Henry v. State

Annotate this Case

298 A.2d 327 (1972)

Carl Vincent HENRY, Defendant Below, Appellant, v. STATE of Delaware, Plaintiff Below, Appellee.

Supreme Court of Delaware.

November 9, 1972.

Henry A. Wise, Jr., Asst. Public Defender, Wilmington, for appellant.

Richard R. Wier, Jr., State Prosecutor, Wilmington, for the State.

WOLCOTT, Chief Justice, and CAREY and HERRMANN, Justices, sitting.

*328 WOLCOTT, Chief Justice:

This is an appeal from a conviction before a jury of assault with intent to commit murder, possession of a firearm during the commission of a felony, and conspiracy. The appellant was sentenced to concurrent sentences of twenty, ten and two years on the respective convictions.

The appellant raises three points as grounds for reversal of his convictions, viz.:

1. Error was committed in denying appellant's motion for acquittal on the ground that the State's case was insufficient to support a finding of guilt;

2. Error was committed in charging as to contradictory statements when in fact there was no proof of contradictory statements, and

3. Error was committed in admitting into evidence prejudicial testimony of another shooting case.

The appellant seeks to have this appeal decided upon an extremely limited and straightened version of the facts put forward in a form most favorable to him. We may not do so, but must decide on the basis of the entire record taken in a light favorable to the State, since the jury obviously accepted the State's version. Those facts will be briefly stated.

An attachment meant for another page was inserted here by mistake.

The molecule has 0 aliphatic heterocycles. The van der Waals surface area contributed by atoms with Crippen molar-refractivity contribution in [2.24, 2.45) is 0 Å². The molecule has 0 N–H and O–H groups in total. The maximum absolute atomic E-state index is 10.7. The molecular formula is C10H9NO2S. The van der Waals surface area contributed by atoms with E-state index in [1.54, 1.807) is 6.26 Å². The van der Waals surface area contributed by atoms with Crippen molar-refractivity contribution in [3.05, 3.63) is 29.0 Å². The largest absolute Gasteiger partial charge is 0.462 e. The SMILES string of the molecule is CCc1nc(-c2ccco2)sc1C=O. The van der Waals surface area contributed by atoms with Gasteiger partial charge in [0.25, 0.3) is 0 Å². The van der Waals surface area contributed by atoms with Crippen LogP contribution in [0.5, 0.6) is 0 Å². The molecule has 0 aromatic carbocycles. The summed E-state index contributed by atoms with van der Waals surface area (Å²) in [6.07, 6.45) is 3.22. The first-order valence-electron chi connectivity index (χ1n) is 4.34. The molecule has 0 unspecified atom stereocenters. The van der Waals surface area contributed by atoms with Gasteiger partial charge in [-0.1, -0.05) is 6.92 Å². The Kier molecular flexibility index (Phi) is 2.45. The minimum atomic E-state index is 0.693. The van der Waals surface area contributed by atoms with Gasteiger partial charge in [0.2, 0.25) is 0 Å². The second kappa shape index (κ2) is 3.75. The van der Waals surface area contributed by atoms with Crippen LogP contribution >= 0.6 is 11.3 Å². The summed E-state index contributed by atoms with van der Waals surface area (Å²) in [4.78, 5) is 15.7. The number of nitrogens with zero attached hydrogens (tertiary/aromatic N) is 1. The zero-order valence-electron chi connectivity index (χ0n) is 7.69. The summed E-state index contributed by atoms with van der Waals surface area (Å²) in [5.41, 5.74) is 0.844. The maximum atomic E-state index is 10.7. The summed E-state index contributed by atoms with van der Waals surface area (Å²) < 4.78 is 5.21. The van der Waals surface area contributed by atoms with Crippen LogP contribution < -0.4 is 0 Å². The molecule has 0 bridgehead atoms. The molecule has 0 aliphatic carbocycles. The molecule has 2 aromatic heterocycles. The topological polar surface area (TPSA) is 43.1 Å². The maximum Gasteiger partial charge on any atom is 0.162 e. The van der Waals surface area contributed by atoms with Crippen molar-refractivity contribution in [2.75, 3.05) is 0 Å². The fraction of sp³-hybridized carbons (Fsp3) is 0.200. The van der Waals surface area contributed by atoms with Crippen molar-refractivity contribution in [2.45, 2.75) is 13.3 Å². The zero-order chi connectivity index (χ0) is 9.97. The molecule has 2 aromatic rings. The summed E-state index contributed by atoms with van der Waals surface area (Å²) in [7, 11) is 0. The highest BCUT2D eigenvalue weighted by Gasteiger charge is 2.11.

At 1:28 a. m. on August 23, 1970, a Delaware State Trooper was shot in the back of the head by a shotgun blast at the Odessa police barracks. At the time the assailant was unknown and unidentified. The Trooper underwent emergency surgery and fortunately survived.

Residents living next to or near the barracks heard the shot and footsteps of an individual fleeing from the barracks toward High Street parallel to the street on which the barracks is located and one block to the north. One of the residents saw a single black male dressed in dark clothing running toward High Street following the shot.

Shortly thereafter, a car was heard to take off from High Street at a high rate of speed in the direction of Route 13. Later, evidence in the form of tire marks was found indicating a car had accelerated rapidly on High Street in the direction of Route 13. Shortly before the attack, a light green car carrying several black males passed a witness and, entering Odessa at a high speed, turned into High Street. Shortly after the attack several witnesses saw a light-colored station wagon going north in the southbound lane of Route 13 at an extremely high rate of speed.